Reviewed by John Heath, Directing Attorney of Lexington Law Firm. Written by Lexington Law.

Born and raised in Salt Lake City, John Heath earned his BA from the University of Utah and his Juris Doctor from Ohio Northern University. John has been the Directing Attorney of Lexington Law Firm since 2004. The firm focuses primarily on consumer credit report repair, but also practices family law, criminal law, general consumer litigation and collection defense on behalf of consumer debtors. John is admitted to practice law in Utah, Colorado, Washington D. C., Georgia, Texas and New York.

Note: Articles have only been reviewed by the indicated attorney, not written by them. The information provided on this website does not, and is not intended to, act as legal, financial or credit advice; instead, it is for general informational purposes only. Use of, and access to, this website or any of the links or resources contained within the site do not create an attorney-client or fiduciary relationship between the reader, user, or browser and website owner, authors, reviewers, contributors, contributing firms, or their respective agents or employers.

Source: lexingtonlaw.com

The Art of Mortgage Pre-Approval

Buying a home can feel like a cut-throat process. You may find the craftsman style house of your dreams only to be bumped out of the running by a buyer paying in all cash, or moving super swiftly. But fear not, understanding the home buying process and getting a mortgage pre-approval can put you back in the race and help you secure the house you want.

What is Mortgage Pre-approval?

Mortgage pre-approval is essentially a letter from a lender that states that you qualify for a loan of a certain amount and at a certain interest rate based on an evaluation of your credit and financial history. You’ll need to shop for homes within the price range guaranteed by your pre-approved mortgage. You can find out how much house you can afford with our home affordability calculator.

Armed with a letter of pre-approval you can show sellers that you are a serious homebuyer with the means to purchase a home. In many ways it’s competitive to buying a home in cash. In the eyes of the seller, pre-approval can often push you ahead of other potential buyers who have not yet been approved for a mortgage.

Getting pre-qualified for a mortgage is not the same as pre-approval. It’s actually a relatively simple process in which a lender looks at a few financial details, such as income, assets, and debt, and gives you an estimate of how much of a mortgage they think you can afford.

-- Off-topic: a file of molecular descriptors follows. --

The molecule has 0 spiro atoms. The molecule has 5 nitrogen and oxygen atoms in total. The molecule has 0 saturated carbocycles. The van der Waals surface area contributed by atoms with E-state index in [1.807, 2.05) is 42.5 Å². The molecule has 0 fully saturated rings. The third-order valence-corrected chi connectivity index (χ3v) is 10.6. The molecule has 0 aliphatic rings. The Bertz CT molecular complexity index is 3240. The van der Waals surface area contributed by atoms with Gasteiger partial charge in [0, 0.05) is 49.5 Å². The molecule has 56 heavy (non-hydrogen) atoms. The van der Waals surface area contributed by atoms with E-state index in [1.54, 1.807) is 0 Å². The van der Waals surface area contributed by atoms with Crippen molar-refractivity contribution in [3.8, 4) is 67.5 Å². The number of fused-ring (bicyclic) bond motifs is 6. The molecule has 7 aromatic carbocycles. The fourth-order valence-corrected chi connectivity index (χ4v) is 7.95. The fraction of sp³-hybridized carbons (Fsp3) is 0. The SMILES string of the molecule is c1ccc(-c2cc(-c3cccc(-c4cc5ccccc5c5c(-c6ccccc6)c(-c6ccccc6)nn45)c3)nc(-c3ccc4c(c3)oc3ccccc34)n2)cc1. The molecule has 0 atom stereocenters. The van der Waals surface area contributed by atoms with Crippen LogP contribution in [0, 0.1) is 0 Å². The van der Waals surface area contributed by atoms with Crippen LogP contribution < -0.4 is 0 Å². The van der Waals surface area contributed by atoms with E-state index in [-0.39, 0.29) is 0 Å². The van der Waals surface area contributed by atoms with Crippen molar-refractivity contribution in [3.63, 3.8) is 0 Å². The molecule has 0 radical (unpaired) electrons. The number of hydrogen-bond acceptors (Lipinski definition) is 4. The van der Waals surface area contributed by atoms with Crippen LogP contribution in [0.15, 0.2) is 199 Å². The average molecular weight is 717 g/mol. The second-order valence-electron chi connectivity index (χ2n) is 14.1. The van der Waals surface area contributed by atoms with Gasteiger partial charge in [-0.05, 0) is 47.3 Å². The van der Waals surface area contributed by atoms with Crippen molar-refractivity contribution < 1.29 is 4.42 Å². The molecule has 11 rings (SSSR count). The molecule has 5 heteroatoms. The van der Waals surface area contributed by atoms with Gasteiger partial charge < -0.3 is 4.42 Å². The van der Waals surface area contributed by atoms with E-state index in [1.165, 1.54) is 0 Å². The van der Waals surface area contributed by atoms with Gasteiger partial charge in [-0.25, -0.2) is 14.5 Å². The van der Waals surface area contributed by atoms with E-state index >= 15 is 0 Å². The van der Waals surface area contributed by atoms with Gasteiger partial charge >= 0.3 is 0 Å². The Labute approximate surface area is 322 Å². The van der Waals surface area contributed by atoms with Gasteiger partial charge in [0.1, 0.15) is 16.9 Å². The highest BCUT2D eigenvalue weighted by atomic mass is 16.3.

Taking out a mortgage is a huge step and pre-qualification can help you hunt down reputable lenders and find a loan that potentially works for you. Going through this process can be useful, because it gives you an idea of your buying power, or how much house you can afford.

Check out local real estate
market trends to help with
your home-buying journey.

It also gives you an idea of what your monthly payment might be and is a chance to shop around to various lenders to see what types of terms and interest rates they offer. Pre-qualification is not a guarantee that you will actually qualify for a mortgage.

Getting pre-approval is a more complicated process. You’ll have to fill out an application with your lender and agree to a credit check in addition to providing information about your income and assets. There are a number of steps you can take to increase your chances of pre-approval or to increase the amount your lender will approve. Consider the following:

Building Your Credit

Think of this as step zero when you apply for any type of loan. Lenders want to see that you have a history of properly managing your debt before offering you credit themselves. You can build credit history by opening and using a credit card and paying your bills on time. Or consider having regular payments , such as your rent, tracked and added to your credit score.

Checking Your Credit

If you’ve already established a credit history, the first thing you’ll want to do before applying for a mortgage is check your credit report and your FICO score. Your credit report is a history of your credit compiled from sources such as banks, credit card companies, collection agencies, and the government.

This information is collected by the three main credit reporting bureaus, Transunion, Equifax and Experian. Your FICO score is one number that represents your credit risk should a lender offer you a loan.
You’ll want to make sure that the information on your credit report is correct.